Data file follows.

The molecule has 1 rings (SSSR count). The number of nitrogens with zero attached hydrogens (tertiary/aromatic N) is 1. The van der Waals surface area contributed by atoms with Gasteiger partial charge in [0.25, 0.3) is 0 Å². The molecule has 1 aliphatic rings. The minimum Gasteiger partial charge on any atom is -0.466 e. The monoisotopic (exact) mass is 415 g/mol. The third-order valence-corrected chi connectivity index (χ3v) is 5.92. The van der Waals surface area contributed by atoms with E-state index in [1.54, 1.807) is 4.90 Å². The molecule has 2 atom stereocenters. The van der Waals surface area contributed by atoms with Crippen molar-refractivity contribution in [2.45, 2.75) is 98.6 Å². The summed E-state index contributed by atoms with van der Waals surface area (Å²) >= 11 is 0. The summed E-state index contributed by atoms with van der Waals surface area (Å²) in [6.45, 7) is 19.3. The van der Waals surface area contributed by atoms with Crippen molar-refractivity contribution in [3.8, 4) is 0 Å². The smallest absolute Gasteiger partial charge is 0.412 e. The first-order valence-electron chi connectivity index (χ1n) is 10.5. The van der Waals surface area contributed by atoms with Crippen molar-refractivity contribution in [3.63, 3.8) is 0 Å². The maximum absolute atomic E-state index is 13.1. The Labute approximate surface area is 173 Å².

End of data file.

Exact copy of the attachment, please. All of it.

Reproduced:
The molecule has 1 rings (SSSR count). The number of nitrogens with zero attached hydrogens (tertiary/aromatic N) is 1. The van der Waals surface area contributed by atoms with Gasteiger partial charge in [0.25, 0.3) is 0 Å². The molecule has 1 aliphatic rings. The minimum Gasteiger partial charge on any atom is -0.466 e. The monoisotopic (exact) mass is 415 g/mol. The third-order valence-corrected chi connectivity index (χ3v) is 5.92. The van der Waals surface area contributed by atoms with E-state index in [1.54, 1.807) is 4.90 Å². The molecule has 2 atom stereocenters. The van der Waals surface area contributed by atoms with Crippen molar-refractivity contribution in [2.45, 2.75) is 98.6 Å². The summed E-state index contributed by atoms with van der Waals surface area (Å²) >= 11 is 0. The summed E-state index contributed by atoms with van der Waals surface area (Å²) in [6.45, 7) is 19.3. The van der Waals surface area contributed by atoms with Crippen molar-refractivity contribution in [3.8, 4) is 0 Å². The smallest absolute Gasteiger partial charge is 0.412 e. The first-order valence-electron chi connectivity index (χ1n) is 10.5. The van der Waals surface area contributed by atoms with Crippen molar-refractivity contribution in [3.63, 3.8) is 0 Å². The maximum absolute atomic E-state index is 13.1. The Labute approximate surface area is 173 Å².